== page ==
One of the oldest existing classical ballets, set in Scotland and first staged almost 200 years ago, “La Sylphide” explores themes of love, vengeance, and envy while examining the juxtaposition between nature and modern life. With original choreography by August Bournonville and new costumes and sets designed by Artistic Director Robert Curran. This production also includes George Balanchine’s “Scotch Symphony,” the American master’s nod to the Scottish Highlands, filled with intricate footwork, a wistful pas de deux and more, all performed to Mendelssohn’s evocative score.
Louisville Ballet’s presentation of “La Sylphide” and Balanchine’s “Scotch Symphony” is generously made possible by Jim + Marianne Welch and James + Elizabeth Voyles.
Act I – A castle in Scotland
It is James’s wedding day. A magical air spirit, a Sylph, kneels at his feet gazing at him lovingly as he sleeps in a chair. James awakens and sees the Sylph. He tries to catch her, but the Sylph vanishes.
Effie, James’s fiancée, enters with her aunt, the rich widow, Anna. Effie surprises James, who embraces her with unexpected intensity, believing her to be the Sylph. Effie declares that James was not thinking of her, but he reassures her of his love.
Effie’s girlfriends arrive with wedding gifts. Just as James hands her the family tartan, he notices Madge, a mysterious figure, sitting by the fire. He violently insists that her presence is a bad omen and goes to throw her out. Effie intercedes, and James reluctantly agrees to let Madge stay. Madge tells the girls’ fortunes and when it is Effie’s turn, she predicts that Effie will not marry James but will marry Gurn. In a fury, James throws Madge out, but not before she curses him, swearing her vengeance.
After Effie leaves to prepare for the wedding, James again thinks of the Sylph. Suddenly, the Sylph appears at the window, declares her love for James, and despairs that he must marry Effie. She dances for him until he is at the point of yielding to her love. Gurn enters, sees this exchange, and calls for Effie and Anna. But by the time they arrive, the Sylph has disappeared, and no one believes Gurn’s story.
The wedding guests arrive. As James prepares to give Effie her wedding ring, the Sylph snatches it away, placing the ring on her own finger. Unable to resist, James follows her into the wilderness. Family and friends rush to find them while Effie recalls Madge’s prophecy and collapses in tears.
Act II – The Wilderness
Madge conjures a magical scarf with dark power and ill intent. James tries to capture the Sylph, who continually eludes him. Gurn continues his search for James, and discovers his hat but is stopped by Madge who makes him promise not to reveal what he has found. In return, she will help Gurn persuade Effie to marry him.
Tormented by his unfulfilled passion for his beloved Sylph, James begs Madge to help him. She consents on the condition that he follows her instructions without question. He agrees and Madge gives him the scarf to drape around the Sylph. Madge promises that if he does what she says, the Sylph will be his forever.
When the Sylph returns, James does as Madge instructed, unaware of the dark power of the scarf . Trembling with pain, the Sylph sheds her wings and sinks to the ground. Giving back the wedding ring, she dies. Madge confronts James and reveals that she is avenged. Overcome with grief, James falls to the ground hearing nothing but the cruel sound of Madge’s laughter.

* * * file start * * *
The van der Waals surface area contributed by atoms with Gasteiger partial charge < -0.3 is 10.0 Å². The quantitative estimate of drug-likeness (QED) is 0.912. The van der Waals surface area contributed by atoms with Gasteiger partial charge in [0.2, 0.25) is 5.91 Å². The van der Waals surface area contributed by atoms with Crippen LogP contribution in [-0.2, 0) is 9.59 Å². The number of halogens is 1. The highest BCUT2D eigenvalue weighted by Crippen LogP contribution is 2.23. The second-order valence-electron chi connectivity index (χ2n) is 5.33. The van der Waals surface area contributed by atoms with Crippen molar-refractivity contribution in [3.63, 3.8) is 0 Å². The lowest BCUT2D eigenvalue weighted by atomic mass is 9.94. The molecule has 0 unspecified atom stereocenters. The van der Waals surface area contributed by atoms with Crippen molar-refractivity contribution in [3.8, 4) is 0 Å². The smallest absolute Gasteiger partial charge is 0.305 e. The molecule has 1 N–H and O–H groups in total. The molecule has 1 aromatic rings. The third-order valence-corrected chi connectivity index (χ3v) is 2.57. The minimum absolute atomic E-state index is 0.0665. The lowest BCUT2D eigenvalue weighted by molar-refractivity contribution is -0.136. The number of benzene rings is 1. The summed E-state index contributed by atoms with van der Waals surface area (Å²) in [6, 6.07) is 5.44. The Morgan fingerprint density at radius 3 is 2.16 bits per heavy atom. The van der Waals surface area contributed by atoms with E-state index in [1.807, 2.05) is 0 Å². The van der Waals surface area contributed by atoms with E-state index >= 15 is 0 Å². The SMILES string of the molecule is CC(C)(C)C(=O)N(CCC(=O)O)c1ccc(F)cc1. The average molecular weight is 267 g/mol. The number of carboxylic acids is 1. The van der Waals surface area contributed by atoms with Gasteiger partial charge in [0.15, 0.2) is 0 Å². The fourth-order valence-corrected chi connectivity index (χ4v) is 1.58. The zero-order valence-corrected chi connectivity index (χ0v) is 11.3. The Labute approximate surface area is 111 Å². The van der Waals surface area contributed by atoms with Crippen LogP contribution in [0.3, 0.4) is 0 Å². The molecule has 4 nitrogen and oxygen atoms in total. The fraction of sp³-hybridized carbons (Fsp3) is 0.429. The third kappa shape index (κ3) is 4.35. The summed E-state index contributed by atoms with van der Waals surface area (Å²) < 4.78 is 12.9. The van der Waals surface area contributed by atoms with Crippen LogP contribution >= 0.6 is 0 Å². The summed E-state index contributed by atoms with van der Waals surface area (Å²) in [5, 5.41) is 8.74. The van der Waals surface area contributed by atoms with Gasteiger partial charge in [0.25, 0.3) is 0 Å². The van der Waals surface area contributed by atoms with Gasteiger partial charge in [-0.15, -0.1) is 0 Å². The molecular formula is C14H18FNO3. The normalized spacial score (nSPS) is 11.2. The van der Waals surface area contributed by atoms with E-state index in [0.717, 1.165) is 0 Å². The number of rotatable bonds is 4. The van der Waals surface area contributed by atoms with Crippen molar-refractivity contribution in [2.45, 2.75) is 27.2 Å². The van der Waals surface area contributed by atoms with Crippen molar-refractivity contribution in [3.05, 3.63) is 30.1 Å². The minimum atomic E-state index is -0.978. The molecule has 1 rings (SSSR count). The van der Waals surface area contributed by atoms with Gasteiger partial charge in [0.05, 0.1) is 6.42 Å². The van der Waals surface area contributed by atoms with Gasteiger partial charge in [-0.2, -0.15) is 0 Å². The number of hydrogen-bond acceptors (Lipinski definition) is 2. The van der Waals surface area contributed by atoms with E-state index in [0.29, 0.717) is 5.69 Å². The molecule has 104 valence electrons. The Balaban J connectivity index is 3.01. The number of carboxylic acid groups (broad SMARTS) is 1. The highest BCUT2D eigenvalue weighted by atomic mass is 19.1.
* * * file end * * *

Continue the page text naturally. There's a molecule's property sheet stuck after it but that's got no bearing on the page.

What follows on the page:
Rehearsal for Louisville Ballet’s La Sylphide / Photo by Shelby Shenkman 2023
Louisville Ballet Artistic Director Robert Curran discusses his inspiration for creating a brand new La Sylphide for Louisville audiences. Contrasting grounded Scottish Brutalist architecture and the light, ethereal nature of Sylphs reinforces the tension between love and envy in this one-of-a-kind world premiere.
Why did you want to create new sets and costumes for La Sylphide?
Robert Curran: This production of La Sylphide is following in what’s becoming the Louisville Ballet tradition of setting the classics in a new context that’s a little bit more relevant for today’s audience. It’s really important to keep reimagining what these stories mean, what they say, and how we say them, so that they can continue to live on for centuries longer.
Can you describe the new sets? What was the inspiration behind them?
RC: When you consider the story of James and the Sylph, these two characters couldn’t be more opposite. There’s James – with all of his masculinity, his sense of obligation, his duty to marry Effie, his sense of leadership in the family. It’s very heavy and grounded and masculine. And then you have the Sylph – who’s mythical, airy. They are air sprites, Sylphs are. And she’s mischievous. She’s free.
Scotch Symphony, staged by Philip Neal, is George Balanchine’s nod to the Scottish Highlands – inspired by his own visit to Scotland, and imbued with the spirit of La Sylphide. This work features all the hallmarks of a Balanchine ballet: intricate footwork, striking musicality, and a dreamy pas de deux.
Choreography by George Balanchine
© The George Balanchine Trust
Staging by Philip Neal
Rehearsal Assistant: Mikelle Bruzina
Music by Felix Mendelssohn
Costume Design by Karinska and David Ffolkes
Scenic Design by Arnold Abramson
Original Lighting Design by Ronald Bates, Lighting by Jesse AlFord
Costumes and Scenery courtesy of Miami City Ballet
The performance of Scotch Symphony, a Balanchine ® Ballet, is presented by arrangement with The George Balanchine Trust and has been produced in accordance with the Balanchine Style ® and Balanchine Technique ® . Service standards established and provided by the Trust.